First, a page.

Course Teaches How To Respond To Wilderness Emergencies
This Saturday, Brevard College’s twice annual Wilderness First Responder course gets underway.
The nine-day course is open to college students and the public, training participants to respond to emergencies in remote settings.
The program includes learning practical skills, such as working in teams and making improvised splints, knowing how to realign fractures, dislocations, and how to deal with wounds and infections.
Jennifer Kafsky, a Brevard College associate professor and coordinator of wilderness leadership and experiential education, first took the course in 1997 and has been recertified every three years since.
“I have used the techniques in a real situation,” she said. “Much of what I learned and applied was in the realm of preventing injuries, and the strategies I learned to employ worked, so I fortunately haven’t had many serious incidents to manage.”
The course is also recommended for backcountry guides, canoe trip leaders, private expedition groups, college/university outdoor education programs, Hiking club trip leaders, wilderness therapeutic programs, EMTs and adventure race safety personnel.
Grant Bullard, with Gwynn Valley Camp, has taken the course in the past and noted a need to retake it, because the curriculum changes through the years and its helpful to learn what’s current.
The course is a program of the Wilderness Medicine Institute (WMI) of the National Outdoor Leadership School. WMI was founded in 1990 and is one of the top programs in the country offering such courses, according to Kafsky.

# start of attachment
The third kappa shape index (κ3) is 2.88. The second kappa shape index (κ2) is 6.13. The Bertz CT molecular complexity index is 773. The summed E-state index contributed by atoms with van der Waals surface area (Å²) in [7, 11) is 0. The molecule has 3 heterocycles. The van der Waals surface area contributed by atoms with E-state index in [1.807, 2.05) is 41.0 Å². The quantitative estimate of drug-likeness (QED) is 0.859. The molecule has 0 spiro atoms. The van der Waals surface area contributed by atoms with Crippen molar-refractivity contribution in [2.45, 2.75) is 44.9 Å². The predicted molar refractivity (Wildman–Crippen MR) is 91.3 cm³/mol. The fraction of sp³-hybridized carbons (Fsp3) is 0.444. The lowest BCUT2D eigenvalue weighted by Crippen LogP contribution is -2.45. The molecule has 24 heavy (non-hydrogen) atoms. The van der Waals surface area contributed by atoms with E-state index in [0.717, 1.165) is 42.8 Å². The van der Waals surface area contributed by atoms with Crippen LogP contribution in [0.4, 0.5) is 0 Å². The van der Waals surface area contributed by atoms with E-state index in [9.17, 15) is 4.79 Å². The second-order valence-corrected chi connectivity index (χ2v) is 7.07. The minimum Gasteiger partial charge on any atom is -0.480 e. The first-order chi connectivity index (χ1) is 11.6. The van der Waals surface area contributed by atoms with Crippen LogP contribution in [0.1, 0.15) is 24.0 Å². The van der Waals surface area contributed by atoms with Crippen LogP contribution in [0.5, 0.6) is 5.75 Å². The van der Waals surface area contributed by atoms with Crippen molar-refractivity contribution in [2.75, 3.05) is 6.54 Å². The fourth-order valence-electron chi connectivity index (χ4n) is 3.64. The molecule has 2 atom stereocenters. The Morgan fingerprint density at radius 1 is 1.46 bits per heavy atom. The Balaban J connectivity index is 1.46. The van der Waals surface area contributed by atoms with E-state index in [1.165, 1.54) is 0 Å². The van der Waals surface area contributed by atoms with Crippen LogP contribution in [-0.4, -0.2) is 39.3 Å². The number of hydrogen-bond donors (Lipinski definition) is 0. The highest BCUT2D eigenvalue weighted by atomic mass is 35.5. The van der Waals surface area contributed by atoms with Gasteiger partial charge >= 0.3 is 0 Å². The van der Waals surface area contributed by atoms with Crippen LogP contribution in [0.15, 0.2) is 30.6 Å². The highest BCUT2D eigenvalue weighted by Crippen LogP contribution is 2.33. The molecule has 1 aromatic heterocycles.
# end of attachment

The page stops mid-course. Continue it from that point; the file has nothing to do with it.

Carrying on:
The Brevard College course will be taught by two instructors from Landmark Learning, the nation’s leading multi-certification training center for outdoor educators.
The college has been offering the courses – one at the end of August and one in January – since 1996. This course or a wilderness first aid course are considered to be a standard certification for qualified outdoor leaders.
“Brevard College students who have taken the course consider it to be essential professional training and both valuable as growing professionals, as well as outdoor adventurers in their personal life,” Kafsky said.
Kafsky said students have benefited in other ways from the course, including receiving summer positions, internships, full-time jobs and mentoring.
One of the best parts of the course, Kafsky said, are the rescue simulations.
“(Those in the course) get the opportunity to survey a scene and manage rescue incidents, assess the condition of patients, make complex decisions and build a plan for patient treatment in a remote environment,” she said.
A rescue simulation is planned during the evening of Sept. 2 in Pisgah National Forest. The rescue scenario is supervised by the course instructors.
Signs will be posted at the trailheads to inform the public that the rescue simulation is taking place.
The course registration is open through the end of the day on Friday. The course begins at 8 a.m. on Saturday and runs through Sept. 5. The course cost is $600 and includes instructional materials. College credit is available for an additional fee.
To register, contact Landmark Learning at landmarklearning.org/courses-nols.php or call the college at 862-8034.